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Kubernetes on Google CLoud - Advanced Options

Here are some advanced options for deploying Metaflow on Google Cloud.

Remote State Backends for Terraform

Terraform manages the state of GCP resources in tfstate files locally by default.

If you plan to maintain the minimal stack for any significant period of time, it is highly recommended that these state files be stored in cloud storage (e.g. Google Cloud Storage) instead.

Some reasons include

  • More than one person needs to administer the stack (using terraform). Everyone should work off a single copy of tfstate.
  • You wish to mitigate the risk of data loss on your local disk.

For more details, see Terraform docs.

Deploying Multiple Metaflow Stacks

If you want to run more than one instance of this stack, you can use Terraform workspaces.

Authenticated Public Endpoints for Metaflow Services

The deployment approach taken by the terraform templates minimizes publicly accessible surface area. Only the GKE Kubernetes API is available publicly. This allows authorized users (through the secure Kubernetes API) to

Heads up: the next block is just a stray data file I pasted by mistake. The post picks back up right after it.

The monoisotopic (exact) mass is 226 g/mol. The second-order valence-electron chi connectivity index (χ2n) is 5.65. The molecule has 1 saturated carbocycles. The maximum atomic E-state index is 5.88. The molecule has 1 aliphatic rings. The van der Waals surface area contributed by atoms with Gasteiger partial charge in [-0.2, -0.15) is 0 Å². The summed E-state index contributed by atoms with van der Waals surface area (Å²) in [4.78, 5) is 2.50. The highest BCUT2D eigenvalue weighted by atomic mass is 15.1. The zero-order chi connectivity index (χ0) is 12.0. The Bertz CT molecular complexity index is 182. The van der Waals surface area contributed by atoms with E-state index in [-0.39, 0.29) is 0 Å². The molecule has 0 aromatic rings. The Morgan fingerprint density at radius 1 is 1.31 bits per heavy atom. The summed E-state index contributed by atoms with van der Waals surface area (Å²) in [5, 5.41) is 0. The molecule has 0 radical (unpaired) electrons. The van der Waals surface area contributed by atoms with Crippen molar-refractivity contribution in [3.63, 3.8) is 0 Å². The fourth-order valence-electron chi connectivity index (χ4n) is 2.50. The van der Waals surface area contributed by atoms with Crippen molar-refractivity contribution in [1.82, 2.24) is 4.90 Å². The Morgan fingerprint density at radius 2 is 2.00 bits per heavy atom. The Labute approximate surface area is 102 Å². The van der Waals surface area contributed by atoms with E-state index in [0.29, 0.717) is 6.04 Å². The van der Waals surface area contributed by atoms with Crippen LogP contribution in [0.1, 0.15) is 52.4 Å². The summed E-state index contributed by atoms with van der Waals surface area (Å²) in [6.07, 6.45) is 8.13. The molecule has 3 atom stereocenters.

• Inspect cluster's workloads
  • CRUD Kubernetes objects (e.g. submit job pods)

However, this deployment style does not include publicly accessible endpoints for the web services running within the GKE cluster. For the purpose of this sample deployment template, users must use the Kubernetes API to set up port-forwarding in order to access these services from their workstations.

For a more friendly user experience, publicly accessible endpoints can be authenticated and authorized using technologies like:

  • OIDC (OpenID Connect)
  • JWT tokens
  • Identity-as-a-service providers (e.g. Auth0).

Please talk to us for more information about this topic.

GKE Workload Identities

In the Metaflow stack generated by these terraform templates, all Metaflow workloads running within GKE access GCP resources as a specific service account identity. We use GKE Workload Identity (in short), which does the following:

  • Metaflow tasks pods run as a certain Kubernetes Service Account (KSA)

  • KSA is annotated with a link to the Google Service Account (GSA)

  • The pod running as KSA assumes the identity of GSA when access GCP resources

    For finer grain control, it is possible to map separate identities to each workload and Metaflow task. It is possible to extend this further. E.g. user X's Metaflow runs may assume a certain KSA_1 (mapping to GSA_1), whilst user Y's Metaflow runs may assume a certain KSA_2 (mapping to GSA_2).